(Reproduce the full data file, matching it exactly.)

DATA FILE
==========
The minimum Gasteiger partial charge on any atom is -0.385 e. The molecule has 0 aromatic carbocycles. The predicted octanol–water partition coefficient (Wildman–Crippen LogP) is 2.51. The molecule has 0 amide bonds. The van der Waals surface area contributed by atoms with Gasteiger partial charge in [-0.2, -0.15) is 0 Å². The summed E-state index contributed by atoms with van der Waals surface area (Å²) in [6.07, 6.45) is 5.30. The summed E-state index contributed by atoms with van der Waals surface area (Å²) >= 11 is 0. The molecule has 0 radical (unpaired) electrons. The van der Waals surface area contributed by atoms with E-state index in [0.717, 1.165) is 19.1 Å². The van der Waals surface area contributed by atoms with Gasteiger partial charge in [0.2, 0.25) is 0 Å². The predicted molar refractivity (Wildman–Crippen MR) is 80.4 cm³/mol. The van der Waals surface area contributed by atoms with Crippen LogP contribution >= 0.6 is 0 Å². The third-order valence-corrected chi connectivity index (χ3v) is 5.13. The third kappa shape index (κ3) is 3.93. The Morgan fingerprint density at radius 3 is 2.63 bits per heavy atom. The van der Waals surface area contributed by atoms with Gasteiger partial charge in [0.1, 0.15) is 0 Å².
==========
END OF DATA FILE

The minimum Gasteiger partial charge on any atom is -0.385 e. The molecule has 0 aromatic carbocycles. The predicted octanol–water partition coefficient (Wildman–Crippen LogP) is 2.51. The molecule has 0 amide bonds. The van der Waals surface area contributed by atoms with Gasteiger partial charge in [-0.2, -0.15) is 0 Å². The summed E-state index contributed by atoms with van der Waals surface area (Å²) in [6.07, 6.45) is 5.30. The summed E-state index contributed by atoms with van der Waals surface area (Å²) >= 11 is 0. The molecule has 0 radical (unpaired) electrons. The van der Waals surface area contributed by atoms with E-state index in [0.717, 1.165) is 19.1 Å². The van der Waals surface area contributed by atoms with Gasteiger partial charge in [0.2, 0.25) is 0 Å². The predicted molar refractivity (Wildman–Crippen MR) is 80.4 cm³/mol. The van der Waals surface area contributed by atoms with Crippen LogP contribution >= 0.6 is 0 Å². The third-order valence-corrected chi connectivity index (χ3v) is 5.13. The third kappa shape index (κ3) is 3.93. The Morgan fingerprint density at radius 3 is 2.63 bits per heavy atom. The van der Waals surface area contributed by atoms with Gasteiger partial charge in [0.1, 0.15) is 0 Å².